Aqib Talib fit better in New England than Tampa Bay, but he still might have a new home next season.
By ANDREW ASTLEFORDFS Florida
TAMPA, Fla. — As far as rebounds go, this was a fine find. In November, former Tampa Bay Buccaneers cornerback
Aqib Talib was searching. He was forced to scratch out a new start after being shipped from the lone NFL franchise he called home to the land of “Cheers” and chowdah.
Quickly, a trade to the
New England Patriots became a union of mutual benefit. Talib sought to buff a “troubled” image. Meanwhile, his new team looked to boost a secondary splitting at the seams.
After six regular-season games under the Hoodie, one divisional-round showing and a short appearance in an AFC Championship Game loss to the Baltimore Ravens on Sunday, the verdict is in: For Talib, this was a solid recovery after whiplash change near the trade deadline, about the best reconstruction he could hope for after switching cannon fire for musket shots late in the fall.
Where will he go from here? Well, that remains to be seen.
“I had a lot of fun here,” Talib told reporters Monday, a day after he was sidelined with a thigh injury in the first quarter during the loss at Gillette Stadium. “Definitely enjoyed my time here. We’ll see what happens in the future, but I definitely had the most fun I’ve had playing football in a long time.”
Like other players who succeed after a move, it’s easy to wonder many things about the 26-year-old Kansas product.
What if Talib, set to become an unrestricted free agent, had become a fit in coach Greg Schiano’s and general manager Mark Dominik’s plan? What if, near the start of this past training camp, Talib hadn’t taken an Adderall pill without a prescription, which led to a four-game suspension for violating the NFL’s policy on performance-enhancing substances? What if he hadn’t been arrested twice? What if his history with Tampa Bay hadn’t led Dominik to say, after the trade was announced, “The thing that you have to keep in mind as an organization is your body of work is what it is.”
What if things had worked out?
The NFL is littered with stories of revival, so the question is well worn. Drew Brees, after leaving the San Diego Chargers for the New Orleans Saints. Brett Favre, after leaving the Green Bay Packers and New York Jets for the Minnesota Vikings. Peyton Manning, with the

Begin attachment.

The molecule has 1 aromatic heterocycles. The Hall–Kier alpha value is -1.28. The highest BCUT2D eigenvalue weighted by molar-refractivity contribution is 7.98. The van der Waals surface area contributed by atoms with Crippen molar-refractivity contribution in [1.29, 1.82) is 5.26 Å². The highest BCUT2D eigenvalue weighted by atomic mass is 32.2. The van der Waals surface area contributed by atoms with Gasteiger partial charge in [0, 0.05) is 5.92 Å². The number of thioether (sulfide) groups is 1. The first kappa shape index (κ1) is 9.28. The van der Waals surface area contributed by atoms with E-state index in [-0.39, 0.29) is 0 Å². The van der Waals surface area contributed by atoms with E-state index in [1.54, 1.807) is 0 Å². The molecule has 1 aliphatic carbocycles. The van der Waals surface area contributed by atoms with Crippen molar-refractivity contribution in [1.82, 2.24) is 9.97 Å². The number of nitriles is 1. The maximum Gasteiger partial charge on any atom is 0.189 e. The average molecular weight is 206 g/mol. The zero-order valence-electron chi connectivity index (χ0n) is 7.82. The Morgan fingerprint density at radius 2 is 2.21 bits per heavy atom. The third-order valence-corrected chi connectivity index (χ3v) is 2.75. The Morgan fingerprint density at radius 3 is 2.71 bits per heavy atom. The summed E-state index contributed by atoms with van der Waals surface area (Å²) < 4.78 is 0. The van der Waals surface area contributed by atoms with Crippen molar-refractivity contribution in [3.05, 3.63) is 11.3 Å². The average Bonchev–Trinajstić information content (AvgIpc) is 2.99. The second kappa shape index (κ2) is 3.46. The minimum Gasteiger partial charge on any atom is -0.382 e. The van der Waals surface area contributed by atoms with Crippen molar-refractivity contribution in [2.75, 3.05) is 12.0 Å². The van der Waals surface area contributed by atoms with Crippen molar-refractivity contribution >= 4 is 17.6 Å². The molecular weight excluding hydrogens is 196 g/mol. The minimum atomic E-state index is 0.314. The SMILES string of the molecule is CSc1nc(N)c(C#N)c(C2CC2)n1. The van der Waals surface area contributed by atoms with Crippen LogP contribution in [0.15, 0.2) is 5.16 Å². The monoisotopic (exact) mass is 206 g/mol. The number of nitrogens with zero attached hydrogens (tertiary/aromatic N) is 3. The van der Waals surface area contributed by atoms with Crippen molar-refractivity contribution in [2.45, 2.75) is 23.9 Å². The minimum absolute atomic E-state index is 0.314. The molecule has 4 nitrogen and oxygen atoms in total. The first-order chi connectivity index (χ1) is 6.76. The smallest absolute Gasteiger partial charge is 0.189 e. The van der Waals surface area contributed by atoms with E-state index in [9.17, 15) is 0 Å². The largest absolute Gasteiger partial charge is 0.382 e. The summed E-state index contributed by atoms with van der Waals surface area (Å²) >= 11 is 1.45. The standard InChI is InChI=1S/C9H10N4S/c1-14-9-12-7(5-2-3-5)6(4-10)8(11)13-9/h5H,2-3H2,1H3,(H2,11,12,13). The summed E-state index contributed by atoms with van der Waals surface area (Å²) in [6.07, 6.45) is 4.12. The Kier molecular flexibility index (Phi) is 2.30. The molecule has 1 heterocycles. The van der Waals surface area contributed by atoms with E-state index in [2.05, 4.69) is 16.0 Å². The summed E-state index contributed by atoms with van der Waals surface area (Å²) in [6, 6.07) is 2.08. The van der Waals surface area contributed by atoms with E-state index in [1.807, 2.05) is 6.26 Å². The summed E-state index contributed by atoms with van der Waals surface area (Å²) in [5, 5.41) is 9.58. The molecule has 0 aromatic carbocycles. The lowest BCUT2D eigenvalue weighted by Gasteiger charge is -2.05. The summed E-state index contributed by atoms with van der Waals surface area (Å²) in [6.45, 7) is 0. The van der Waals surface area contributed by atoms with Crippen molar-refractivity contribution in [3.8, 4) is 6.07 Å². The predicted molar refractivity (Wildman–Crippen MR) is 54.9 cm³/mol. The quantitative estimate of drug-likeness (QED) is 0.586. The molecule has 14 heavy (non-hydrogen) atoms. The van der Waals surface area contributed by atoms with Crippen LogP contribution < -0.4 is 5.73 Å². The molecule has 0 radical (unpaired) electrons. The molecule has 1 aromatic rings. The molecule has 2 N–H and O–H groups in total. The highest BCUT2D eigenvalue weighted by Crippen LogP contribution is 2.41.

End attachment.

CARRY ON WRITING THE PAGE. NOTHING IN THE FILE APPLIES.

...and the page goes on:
Denver Broncos, after his time ran out with the Indianapolis Colts.
The list goes on and on. The professional world, after all, is about circumstance and fit.
"We will not make any decisions on any players into the future now," New England coach Bill Belichick said Monday, when asked about Talib’s future. "You just can’t do it. There are too many factors, too many unknown things.”
It's too early to claim winners and losers after Talib’s detour. The gifted talent, drafted 20th overall in 2008, became the needle that stitched a dreadful secondary. Before his arrival, the Patriots defense ranked 30th in passing yards allowed per game (281), including 28 plays of more than 20 yards, and opposing quarterbacks owned a 96.9 rating against them.
By regular season's end, the Patriots were allowing 271.4 ypg (29th), and Talib had accounted for 19 tackles and one interception — which was returned 59 yards for a touchdown against the Indianapolis Colts in Week 11. In the six regular-season games in which Talib appeared, New England surrendered 16 or fewer points three times. Prior to his arrival, the Pats held opponents to 15 points or less just twice.